ISBN:  978 19422134510

Publisher: Mandel Vilar Press

About the Author:

Tara Lynn Masih is editor of the Rose Metal Press Field Guide to Writing Flash Fiction (a ForeWord Book of the Year), The Chalk Circle: Intercultural Prizewinning Essays (winner of a Skipping Stones Honor Award; a New England Book Festival award; a Benjamin Franklin silver medal award; and a ForeWord Book of the Year Award), and author of Where the Dog Star Never Glows, a National Best Books Award finalist in the short story category. She is the founding series editor of The Best Small Fictions, and My Real Name Is Hanna, her debut novel for young readers and adults set in WW II Ukraine, is due out Sept. 2018.

Tara received an MA in Writing and Publishing from Emerson College, and has published fiction, poetry, and essays in numerous anthologies and literary magazines, and her essays have been read on NPR and translated to dance. Several limited edition illustrated chapbooks featuring her flash fiction, along with poet's farthing cards, have been published by The Feral Press.

Awards for her work include first place in The Ledge Magazine’s fiction contest, a finalist fiction grant from the Massachusetts Cultural Council, The Lou P. Bunce Creative Writing Award, multiple Pushcart Prize nominations, and Best New American Voices and Best of the Web nominations. 

Tara was the assistant editor for STORIES literary magazine, and a regular contributor to The Indian-American and Masala magazines. She divides her time between Andover, MA, and St. Augustine, FL.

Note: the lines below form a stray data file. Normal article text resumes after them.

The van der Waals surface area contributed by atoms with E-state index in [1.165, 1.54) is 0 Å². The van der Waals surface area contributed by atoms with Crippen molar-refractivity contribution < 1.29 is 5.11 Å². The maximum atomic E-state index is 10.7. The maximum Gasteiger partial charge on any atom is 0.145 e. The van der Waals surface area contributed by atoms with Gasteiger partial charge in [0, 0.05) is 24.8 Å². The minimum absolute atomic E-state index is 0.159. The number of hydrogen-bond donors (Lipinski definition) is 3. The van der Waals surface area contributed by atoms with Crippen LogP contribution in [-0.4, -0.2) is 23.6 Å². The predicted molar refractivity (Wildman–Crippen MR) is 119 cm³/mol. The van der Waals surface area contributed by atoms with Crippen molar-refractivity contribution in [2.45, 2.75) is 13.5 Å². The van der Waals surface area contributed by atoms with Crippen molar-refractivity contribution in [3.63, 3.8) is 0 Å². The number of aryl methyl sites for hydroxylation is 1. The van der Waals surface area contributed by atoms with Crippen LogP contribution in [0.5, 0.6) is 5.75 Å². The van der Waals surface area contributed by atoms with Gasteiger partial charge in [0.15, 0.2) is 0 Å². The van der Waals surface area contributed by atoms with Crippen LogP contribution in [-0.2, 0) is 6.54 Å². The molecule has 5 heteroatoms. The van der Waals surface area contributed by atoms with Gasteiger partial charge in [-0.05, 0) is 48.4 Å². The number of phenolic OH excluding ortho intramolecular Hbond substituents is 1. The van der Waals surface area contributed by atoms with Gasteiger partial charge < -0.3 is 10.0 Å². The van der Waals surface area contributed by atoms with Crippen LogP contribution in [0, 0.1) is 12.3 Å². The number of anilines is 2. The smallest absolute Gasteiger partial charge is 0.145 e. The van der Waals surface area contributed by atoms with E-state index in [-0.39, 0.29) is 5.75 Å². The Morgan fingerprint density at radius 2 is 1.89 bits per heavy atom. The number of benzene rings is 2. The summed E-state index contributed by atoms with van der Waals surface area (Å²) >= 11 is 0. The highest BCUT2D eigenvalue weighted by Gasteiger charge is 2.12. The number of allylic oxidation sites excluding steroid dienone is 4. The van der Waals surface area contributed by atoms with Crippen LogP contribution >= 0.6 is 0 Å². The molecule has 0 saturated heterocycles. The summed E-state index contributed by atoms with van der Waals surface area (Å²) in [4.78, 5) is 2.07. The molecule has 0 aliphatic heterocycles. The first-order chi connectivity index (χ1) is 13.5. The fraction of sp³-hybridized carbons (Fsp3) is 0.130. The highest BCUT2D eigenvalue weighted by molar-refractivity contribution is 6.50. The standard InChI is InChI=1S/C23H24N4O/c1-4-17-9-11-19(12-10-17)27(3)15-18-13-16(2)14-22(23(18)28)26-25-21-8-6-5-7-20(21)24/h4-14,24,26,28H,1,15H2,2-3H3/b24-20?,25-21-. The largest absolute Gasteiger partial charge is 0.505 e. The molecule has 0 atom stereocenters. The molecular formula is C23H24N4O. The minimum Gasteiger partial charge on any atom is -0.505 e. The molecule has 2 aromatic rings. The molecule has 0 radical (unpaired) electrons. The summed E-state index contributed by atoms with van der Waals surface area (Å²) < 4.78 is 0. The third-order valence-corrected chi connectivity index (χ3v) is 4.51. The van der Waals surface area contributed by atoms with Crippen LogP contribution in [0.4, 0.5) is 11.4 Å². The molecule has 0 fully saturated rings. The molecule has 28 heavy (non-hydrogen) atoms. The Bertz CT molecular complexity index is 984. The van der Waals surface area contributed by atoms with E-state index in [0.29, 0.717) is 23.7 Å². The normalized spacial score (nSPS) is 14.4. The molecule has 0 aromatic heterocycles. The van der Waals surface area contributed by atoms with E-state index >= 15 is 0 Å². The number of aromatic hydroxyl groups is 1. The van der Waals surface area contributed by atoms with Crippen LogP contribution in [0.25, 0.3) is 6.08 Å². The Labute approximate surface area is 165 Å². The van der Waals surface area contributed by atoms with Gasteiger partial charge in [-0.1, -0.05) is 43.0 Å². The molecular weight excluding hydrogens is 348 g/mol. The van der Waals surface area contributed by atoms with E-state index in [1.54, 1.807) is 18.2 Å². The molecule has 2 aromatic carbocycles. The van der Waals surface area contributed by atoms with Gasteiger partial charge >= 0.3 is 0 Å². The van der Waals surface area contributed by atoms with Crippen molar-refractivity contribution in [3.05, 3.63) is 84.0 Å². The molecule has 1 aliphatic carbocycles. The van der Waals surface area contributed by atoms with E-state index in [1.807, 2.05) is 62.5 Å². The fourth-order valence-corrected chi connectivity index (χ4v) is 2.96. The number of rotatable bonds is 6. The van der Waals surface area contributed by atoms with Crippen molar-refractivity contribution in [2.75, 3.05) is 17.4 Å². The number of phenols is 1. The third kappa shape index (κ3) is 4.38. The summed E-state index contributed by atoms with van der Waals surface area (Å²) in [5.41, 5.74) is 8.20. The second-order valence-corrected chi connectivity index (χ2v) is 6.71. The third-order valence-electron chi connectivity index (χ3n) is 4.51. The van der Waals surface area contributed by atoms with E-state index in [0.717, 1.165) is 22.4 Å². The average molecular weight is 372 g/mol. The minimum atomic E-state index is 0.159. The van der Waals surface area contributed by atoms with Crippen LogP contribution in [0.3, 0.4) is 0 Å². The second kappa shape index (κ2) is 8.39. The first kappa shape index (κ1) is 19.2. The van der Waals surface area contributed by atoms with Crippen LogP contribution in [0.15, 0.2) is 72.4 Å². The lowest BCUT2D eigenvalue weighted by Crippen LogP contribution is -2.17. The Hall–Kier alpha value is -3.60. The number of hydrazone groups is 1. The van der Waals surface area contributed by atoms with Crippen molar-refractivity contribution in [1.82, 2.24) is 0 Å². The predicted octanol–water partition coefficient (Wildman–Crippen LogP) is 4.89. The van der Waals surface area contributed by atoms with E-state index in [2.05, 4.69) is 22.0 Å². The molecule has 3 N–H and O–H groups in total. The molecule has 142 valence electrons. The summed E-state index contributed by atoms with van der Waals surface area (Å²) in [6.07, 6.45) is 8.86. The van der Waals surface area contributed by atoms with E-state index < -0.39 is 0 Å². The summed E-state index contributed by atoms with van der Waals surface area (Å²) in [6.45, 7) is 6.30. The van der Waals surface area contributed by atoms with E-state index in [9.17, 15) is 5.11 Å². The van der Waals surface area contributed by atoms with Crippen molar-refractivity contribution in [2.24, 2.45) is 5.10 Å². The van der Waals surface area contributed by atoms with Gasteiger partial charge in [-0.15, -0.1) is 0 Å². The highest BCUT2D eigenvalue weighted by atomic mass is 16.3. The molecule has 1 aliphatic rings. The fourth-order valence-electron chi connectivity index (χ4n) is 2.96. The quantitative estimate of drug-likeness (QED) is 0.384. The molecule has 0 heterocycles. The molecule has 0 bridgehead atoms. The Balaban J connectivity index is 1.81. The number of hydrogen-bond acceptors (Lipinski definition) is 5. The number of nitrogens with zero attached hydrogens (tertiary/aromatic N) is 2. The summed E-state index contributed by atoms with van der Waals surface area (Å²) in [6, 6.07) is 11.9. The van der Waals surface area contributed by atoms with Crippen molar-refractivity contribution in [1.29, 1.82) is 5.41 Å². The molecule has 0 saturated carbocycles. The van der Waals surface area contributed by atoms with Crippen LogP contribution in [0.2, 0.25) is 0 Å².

I was gifted a copy of this book by the author in return for an unbiased review.

Tuesday, 29 May 2018

Library Low Down - 26th May 2018

I found three lovely books at the library this week. Now, I just have to decide which to read first. Any suggestions?

The Great Alone by Kristin Hannah

Alaska, 1974. Untamed. Unpredictable. A story of a family in crisis struggling to survive at the edge of the world, it is also a story of young and enduring love.

Cora Allbright and her husband, Ernt - a recently returned Vietnam veteran scarred by the war - uproot their thirteen-year-old daughter, Leni, to start a new life in Alaska. Utterly unprepared for the weather and the isolation, but welcomed by the close-knit community, they fight to build a home in this harsh, beautiful wilderness.

At once an epic story of human survival and love, and an intimate portrait of a family tested beyond endurance, The Great Along offers a glimpse into a vanishing way of life in America. With her trademark combination of elegant prose and deeply drawn characters, Kristin Hannah has delivered an enormously powerful story that celebrates the resilience of the human spirit and the remarkable and enduring strength of women. It is the finest example of Hannah's ability to weave together the deeply personal with the universal.

Magpie Murders by Anthony Horowitz

Crime writer Alan Conway has been a bestselling author for years. Readers love his detective, Atticus Pund, a celebrated solver of crimes in the sleepy English villages of the 1950's.

But Conway's latest tale of murder at Pye Hall is not quite what it seems. Yes, there are dead bodies and a host of intriguing suspects, but hidden in the pages of the manuscript lies another story: a tale written between the very words on the page, telling of real-life jealousy, greed, ruthless ambition and murder.



March Violets by Philip Kerr

Bernard Gunther is a private eye, specializing in missing persons. And in Hitler's Berlin, he's never short of work....